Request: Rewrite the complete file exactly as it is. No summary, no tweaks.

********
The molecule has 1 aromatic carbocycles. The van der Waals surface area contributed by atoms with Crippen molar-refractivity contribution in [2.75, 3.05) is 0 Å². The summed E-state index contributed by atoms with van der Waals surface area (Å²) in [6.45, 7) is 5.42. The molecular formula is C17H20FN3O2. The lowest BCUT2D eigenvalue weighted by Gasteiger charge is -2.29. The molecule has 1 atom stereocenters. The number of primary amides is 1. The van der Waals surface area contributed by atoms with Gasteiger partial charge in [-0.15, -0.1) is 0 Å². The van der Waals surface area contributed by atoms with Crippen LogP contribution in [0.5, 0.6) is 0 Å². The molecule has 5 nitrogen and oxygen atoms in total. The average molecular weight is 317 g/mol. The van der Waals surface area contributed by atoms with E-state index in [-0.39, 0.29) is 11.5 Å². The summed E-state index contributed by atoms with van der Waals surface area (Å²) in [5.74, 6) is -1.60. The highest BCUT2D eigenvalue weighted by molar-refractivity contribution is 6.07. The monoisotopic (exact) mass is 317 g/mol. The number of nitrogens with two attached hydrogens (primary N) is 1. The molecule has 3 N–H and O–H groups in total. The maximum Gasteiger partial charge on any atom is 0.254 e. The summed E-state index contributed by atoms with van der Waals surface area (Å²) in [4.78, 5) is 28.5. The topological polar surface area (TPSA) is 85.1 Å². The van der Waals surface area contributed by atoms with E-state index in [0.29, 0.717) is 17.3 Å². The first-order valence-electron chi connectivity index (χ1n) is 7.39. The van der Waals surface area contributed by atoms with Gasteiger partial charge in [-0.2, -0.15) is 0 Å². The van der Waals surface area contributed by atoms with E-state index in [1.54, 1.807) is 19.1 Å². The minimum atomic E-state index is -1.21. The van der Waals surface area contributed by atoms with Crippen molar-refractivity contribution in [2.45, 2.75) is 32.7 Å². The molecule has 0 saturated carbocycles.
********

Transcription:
The molecule has 1 aromatic carbocycles. The van der Waals surface area contributed by atoms with Crippen molar-refractivity contribution in [2.75, 3.05) is 0 Å². The summed E-state index contributed by atoms with van der Waals surface area (Å²) in [6.45, 7) is 5.42. The molecular formula is C17H20FN3O2. The lowest BCUT2D eigenvalue weighted by Gasteiger charge is -2.29. The molecule has 1 atom stereocenters. The number of primary amides is 1. The van der Waals surface area contributed by atoms with Gasteiger partial charge in [-0.15, -0.1) is 0 Å². The van der Waals surface area contributed by atoms with Crippen LogP contribution in [0.5, 0.6) is 0 Å². The molecule has 5 nitrogen and oxygen atoms in total. The average molecular weight is 317 g/mol. The van der Waals surface area contributed by atoms with E-state index in [-0.39, 0.29) is 11.5 Å². The summed E-state index contributed by atoms with van der Waals surface area (Å²) in [5.74, 6) is -1.60. The highest BCUT2D eigenvalue weighted by molar-refractivity contribution is 6.07. The monoisotopic (exact) mass is 317 g/mol. The number of nitrogens with two attached hydrogens (primary N) is 1. The molecule has 3 N–H and O–H groups in total. The maximum Gasteiger partial charge on any atom is 0.254 e. The summed E-state index contributed by atoms with van der Waals surface area (Å²) in [4.78, 5) is 28.5. The topological polar surface area (TPSA) is 85.1 Å². The van der Waals surface area contributed by atoms with E-state index in [0.29, 0.717) is 17.3 Å². The first-order valence-electron chi connectivity index (χ1n) is 7.39. The van der Waals surface area contributed by atoms with Gasteiger partial charge in [-0.2, -0.15) is 0 Å². The van der Waals surface area contributed by atoms with E-state index in [1.54, 1.807) is 19.1 Å². The minimum atomic E-state index is -1.21. The van der Waals surface area contributed by atoms with Crippen molar-refractivity contribution in [2.45, 2.75) is 32.7 Å². The molecule has 0 saturated carbocycles.